Chili Pepper News — Capsaicin
Super hot sauce isn’t Tabasco. It’s also not that sriracha that people put on everything thing (unless, of course, it is our Mad Dog Reaper Sriracha hot sauce). We’re talking about condiments with Scovilles that range in the tens of thousands to the hundreds of thousands, as the Mad Dog 357 hot sauce that boasts an impressive 357,000 Scovilles.
Why do chilies burn? It doesn’t matter whether you love hot sauce or not, chilies burn; some people just have a higher pain threshold than others. It could be because they’ve developed a love for the world’s hottest sauces and they continue to build their tolerance. Or, it could simply be because they are birds. No, truly, birds are immune to the effects of capsaicin – the compound that gives chilies their fiery flavor.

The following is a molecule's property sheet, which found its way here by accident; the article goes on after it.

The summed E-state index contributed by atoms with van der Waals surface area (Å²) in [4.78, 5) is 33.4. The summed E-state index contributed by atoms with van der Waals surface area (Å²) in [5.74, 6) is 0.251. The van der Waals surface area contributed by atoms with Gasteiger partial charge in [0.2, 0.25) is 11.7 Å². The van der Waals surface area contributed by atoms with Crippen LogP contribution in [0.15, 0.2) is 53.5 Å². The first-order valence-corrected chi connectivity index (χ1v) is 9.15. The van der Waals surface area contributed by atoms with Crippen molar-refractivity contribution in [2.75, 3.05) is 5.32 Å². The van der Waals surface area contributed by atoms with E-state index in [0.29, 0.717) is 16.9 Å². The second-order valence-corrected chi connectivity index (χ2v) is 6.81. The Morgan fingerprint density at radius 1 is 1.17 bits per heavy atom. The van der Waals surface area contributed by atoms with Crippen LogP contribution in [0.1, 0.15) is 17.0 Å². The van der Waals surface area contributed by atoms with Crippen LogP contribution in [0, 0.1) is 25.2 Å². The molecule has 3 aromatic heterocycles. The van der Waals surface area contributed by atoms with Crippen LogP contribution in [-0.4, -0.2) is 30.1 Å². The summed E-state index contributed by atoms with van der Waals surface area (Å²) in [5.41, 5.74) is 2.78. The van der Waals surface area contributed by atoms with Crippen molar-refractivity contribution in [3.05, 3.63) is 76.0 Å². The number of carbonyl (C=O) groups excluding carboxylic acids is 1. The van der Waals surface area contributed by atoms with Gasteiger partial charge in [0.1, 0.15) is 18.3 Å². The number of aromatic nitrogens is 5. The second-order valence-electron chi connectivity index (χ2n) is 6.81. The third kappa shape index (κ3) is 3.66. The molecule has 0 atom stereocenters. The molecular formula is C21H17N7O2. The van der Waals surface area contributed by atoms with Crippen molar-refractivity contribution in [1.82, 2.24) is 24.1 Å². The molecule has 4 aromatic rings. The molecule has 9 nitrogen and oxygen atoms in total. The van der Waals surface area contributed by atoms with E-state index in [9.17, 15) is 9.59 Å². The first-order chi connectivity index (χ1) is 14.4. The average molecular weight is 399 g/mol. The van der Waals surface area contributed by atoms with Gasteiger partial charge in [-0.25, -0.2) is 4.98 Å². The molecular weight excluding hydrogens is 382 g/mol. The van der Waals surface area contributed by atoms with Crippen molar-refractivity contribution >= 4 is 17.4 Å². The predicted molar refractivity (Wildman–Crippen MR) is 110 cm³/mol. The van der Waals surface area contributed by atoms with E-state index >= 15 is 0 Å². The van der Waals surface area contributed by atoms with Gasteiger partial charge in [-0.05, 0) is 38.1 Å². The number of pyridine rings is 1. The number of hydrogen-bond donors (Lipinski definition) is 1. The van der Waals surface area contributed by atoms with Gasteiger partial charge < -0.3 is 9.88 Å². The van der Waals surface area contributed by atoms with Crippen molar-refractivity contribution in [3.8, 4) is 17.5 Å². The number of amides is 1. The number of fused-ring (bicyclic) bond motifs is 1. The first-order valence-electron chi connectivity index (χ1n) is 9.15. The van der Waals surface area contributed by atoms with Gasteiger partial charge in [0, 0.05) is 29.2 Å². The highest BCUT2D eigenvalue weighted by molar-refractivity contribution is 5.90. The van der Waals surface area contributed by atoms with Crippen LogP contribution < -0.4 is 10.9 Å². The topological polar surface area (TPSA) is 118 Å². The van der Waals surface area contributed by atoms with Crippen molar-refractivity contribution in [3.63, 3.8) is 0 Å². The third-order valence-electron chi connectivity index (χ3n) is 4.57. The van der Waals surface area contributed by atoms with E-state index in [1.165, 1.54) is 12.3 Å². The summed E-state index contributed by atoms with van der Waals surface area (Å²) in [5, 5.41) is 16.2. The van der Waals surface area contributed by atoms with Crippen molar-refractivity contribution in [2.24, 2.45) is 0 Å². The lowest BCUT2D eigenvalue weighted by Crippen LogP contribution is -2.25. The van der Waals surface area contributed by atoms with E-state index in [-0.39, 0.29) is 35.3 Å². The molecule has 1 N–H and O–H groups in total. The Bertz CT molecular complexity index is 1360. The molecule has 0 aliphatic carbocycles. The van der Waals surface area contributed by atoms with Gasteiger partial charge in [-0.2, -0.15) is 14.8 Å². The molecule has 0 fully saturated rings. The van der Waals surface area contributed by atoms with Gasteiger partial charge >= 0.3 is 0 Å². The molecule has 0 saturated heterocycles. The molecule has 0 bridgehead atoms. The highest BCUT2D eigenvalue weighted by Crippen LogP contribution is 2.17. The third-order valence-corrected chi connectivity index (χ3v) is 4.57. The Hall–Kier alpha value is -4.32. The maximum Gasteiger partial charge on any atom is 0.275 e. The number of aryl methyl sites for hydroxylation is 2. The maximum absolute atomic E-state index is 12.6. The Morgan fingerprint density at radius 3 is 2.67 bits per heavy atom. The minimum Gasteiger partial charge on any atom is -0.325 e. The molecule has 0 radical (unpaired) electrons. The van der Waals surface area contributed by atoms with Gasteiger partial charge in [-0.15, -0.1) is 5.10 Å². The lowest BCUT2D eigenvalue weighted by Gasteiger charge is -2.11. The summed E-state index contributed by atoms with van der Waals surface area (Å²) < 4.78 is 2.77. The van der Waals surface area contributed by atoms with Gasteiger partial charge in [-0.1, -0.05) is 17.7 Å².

You know that burning feeling you get on your tongue when you eat spicy foods? I'm sure you wonder: is it literally burning off my taste buds? This food myth is in fact, false. As an average human being ages, the sensitivity of their taste buds decreases, which is mistaken for taste loss due to spicy food choices. The loss of sensitivity is a gradual process that happens over time. This is also why most people don’t like spicy foods throughout their childhood but grow into likin